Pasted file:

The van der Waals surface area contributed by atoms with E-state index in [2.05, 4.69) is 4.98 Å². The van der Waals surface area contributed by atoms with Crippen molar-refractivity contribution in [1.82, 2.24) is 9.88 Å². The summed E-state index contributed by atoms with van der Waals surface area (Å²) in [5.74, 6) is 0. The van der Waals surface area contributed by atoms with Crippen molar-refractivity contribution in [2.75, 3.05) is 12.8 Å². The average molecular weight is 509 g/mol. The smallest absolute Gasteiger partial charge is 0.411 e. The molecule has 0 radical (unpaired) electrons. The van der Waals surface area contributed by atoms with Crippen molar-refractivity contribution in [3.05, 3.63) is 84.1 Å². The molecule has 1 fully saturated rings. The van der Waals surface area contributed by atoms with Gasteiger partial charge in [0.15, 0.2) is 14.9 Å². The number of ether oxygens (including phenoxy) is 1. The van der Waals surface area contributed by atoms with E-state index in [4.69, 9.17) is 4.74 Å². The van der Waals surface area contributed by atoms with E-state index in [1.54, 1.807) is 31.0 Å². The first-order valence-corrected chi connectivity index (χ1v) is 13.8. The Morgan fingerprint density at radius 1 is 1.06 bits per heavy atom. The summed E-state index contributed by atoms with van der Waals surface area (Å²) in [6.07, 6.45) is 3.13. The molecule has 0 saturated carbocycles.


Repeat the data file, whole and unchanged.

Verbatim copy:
The van der Waals surface area contributed by atoms with E-state index in [2.05, 4.69) is 4.98 Å². The van der Waals surface area contributed by atoms with Crippen molar-refractivity contribution in [1.82, 2.24) is 9.88 Å². The summed E-state index contributed by atoms with van der Waals surface area (Å²) in [5.74, 6) is 0. The van der Waals surface area contributed by atoms with Crippen molar-refractivity contribution in [2.75, 3.05) is 12.8 Å². The average molecular weight is 509 g/mol. The smallest absolute Gasteiger partial charge is 0.411 e. The molecule has 0 radical (unpaired) electrons. The van der Waals surface area contributed by atoms with Crippen molar-refractivity contribution in [3.05, 3.63) is 84.1 Å². The molecule has 1 fully saturated rings. The van der Waals surface area contributed by atoms with Gasteiger partial charge in [0.15, 0.2) is 14.9 Å². The number of ether oxygens (including phenoxy) is 1. The van der Waals surface area contributed by atoms with E-state index in [4.69, 9.17) is 4.74 Å². The van der Waals surface area contributed by atoms with E-state index in [1.54, 1.807) is 31.0 Å². The first-order valence-corrected chi connectivity index (χ1v) is 13.8. The Morgan fingerprint density at radius 1 is 1.06 bits per heavy atom. The summed E-state index contributed by atoms with van der Waals surface area (Å²) in [6.07, 6.45) is 3.13. The molecule has 0 saturated carbocycles.